Submit to destiny and feel a little karma
By Nury Vittachi
The Asian concept of karma is storming the West. An American TV series based on the idea that fate ultimately rewards the good and punishes the bad has become one of the most popular sitcoms for years. The show, My Name is Earl, tells the story of how an unlovable man—a redneck petty thief called Earl Hickey—is transformed by karma.
Yes, it’s clever and funny, but to be honest, the situation envisaged—karma gives big cash lottery prizes to people who do good deeds—does not ring true with the real Asian spirit of karma (or with real life, come to that).
Let me demonstrate with a true story. A burglar in India gave himself up after he decided that karma was teaching him an important lesson.
Sharanappa Heralgi broke into a house in Karnataka one night and stole a painting of the householder in the hopes that it might be valuable.
But when he got home and looked at it in the light, he was stunned to see that it was a portrait of his long-lost sister Parvati, who he had not seen since she had been kidnapped 13 years earlier.
Clearly, karma was sending a message to him. But what was it?
He decided to break into the house again – but this time to gaze upon the sleeping woman who lived there.
At dead of night, he snuck into her bedroom, and his heart broke when he saw her face. “My beloved sister,” he breathed to himself.
“I didn’t want to wake her up as I wasn’t entirely sure how she would react knowing that her brother was a thief,” he later told the Patrike newspaper. “I felt like an absolute monster.”
He decided that karma wanted him to give up his evil ways. He went to the police station and confessed all.
The dramatic import of the encounter was somewhat diminished when investigations revealed that the whole thing was a mistake. The woman was not related to him in any way.
But this being India, both burglar and victim decided to gloss over this inconvenient fact. The woman told police she would not press charges, explaining: “It’s possible he could have been my brother in a previous life.”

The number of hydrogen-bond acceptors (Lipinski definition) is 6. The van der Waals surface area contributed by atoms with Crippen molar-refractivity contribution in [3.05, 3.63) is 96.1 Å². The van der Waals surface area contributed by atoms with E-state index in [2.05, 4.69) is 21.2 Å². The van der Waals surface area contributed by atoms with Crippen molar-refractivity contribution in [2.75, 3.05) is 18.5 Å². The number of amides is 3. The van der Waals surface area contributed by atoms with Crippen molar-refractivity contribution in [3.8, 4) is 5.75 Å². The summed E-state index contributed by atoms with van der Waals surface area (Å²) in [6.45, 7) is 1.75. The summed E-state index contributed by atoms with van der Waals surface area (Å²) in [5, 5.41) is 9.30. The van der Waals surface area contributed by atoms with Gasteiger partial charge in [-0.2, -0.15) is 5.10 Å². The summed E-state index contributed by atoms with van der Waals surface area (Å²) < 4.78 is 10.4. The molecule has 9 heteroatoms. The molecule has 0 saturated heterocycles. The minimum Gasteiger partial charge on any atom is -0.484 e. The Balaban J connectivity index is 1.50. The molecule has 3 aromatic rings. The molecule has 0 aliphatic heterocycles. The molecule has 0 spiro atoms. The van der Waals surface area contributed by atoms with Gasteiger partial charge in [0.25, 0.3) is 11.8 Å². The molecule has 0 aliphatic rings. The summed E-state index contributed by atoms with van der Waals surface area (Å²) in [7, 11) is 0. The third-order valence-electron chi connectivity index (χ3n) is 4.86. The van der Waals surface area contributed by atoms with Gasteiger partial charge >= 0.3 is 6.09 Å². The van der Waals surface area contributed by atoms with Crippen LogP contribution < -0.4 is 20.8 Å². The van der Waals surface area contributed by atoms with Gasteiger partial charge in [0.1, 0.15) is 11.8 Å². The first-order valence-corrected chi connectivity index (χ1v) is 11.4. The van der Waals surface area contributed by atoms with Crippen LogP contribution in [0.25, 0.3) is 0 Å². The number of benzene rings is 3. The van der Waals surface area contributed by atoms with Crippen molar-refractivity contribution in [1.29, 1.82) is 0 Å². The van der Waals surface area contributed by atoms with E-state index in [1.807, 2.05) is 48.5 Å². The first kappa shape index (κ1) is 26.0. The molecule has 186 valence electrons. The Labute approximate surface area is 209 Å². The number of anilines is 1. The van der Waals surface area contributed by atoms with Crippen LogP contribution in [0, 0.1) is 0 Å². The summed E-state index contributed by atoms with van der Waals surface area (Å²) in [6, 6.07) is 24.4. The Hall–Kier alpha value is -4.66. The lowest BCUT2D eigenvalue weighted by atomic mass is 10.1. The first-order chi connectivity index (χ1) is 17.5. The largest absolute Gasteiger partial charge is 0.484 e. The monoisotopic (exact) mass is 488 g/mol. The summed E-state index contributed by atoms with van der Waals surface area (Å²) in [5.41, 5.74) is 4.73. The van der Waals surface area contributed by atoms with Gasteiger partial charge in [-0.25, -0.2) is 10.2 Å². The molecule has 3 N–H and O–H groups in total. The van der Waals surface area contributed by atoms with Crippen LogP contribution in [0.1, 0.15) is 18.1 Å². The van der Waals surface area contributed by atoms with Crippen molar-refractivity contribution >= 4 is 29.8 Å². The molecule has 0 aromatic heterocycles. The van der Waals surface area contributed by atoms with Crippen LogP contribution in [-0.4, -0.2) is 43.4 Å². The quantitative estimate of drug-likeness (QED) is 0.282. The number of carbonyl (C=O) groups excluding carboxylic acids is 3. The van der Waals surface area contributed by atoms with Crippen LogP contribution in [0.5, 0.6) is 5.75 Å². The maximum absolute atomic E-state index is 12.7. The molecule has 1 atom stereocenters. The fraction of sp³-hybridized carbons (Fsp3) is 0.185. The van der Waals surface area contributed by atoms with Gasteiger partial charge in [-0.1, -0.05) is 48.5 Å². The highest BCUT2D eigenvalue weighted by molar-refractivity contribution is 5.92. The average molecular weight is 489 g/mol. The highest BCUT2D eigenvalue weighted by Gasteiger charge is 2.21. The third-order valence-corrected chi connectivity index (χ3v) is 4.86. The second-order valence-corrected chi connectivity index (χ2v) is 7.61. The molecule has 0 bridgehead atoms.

Her sibling-from-a-past-life agreed with this interpretation of events. Police let him go without charge. “He appears genuinely sorry for his actions,” said an officer. “Hopefully he will be a changed man.”
I can see other villains adopting this interesting defence. “I only stole everything you own because I thought you were a close family member.”
Anyway, the new Western interest in karma has generated new bits of culture such as the following list, known as The Sayings of the Jewish Buddhists.
1. If there is no self, whose arthritis is this?
2. Be here now. Be someplace else later. Is that so complicated?
3. Drink tea and nourish life. With the first sip, joy. With the second sip, satisfaction. With the third sip, peace. With the fourth, a Danish.
4. Accept misfortune as a blessing. Do not wish for perfect health, or a life without problems. What would you talk about?
5. Wherever you go, there you are. Your luggage is another story.
If anyone is offended by this column, please be tolerant. After all, I may have been your brother in a previous life. Scary, huh?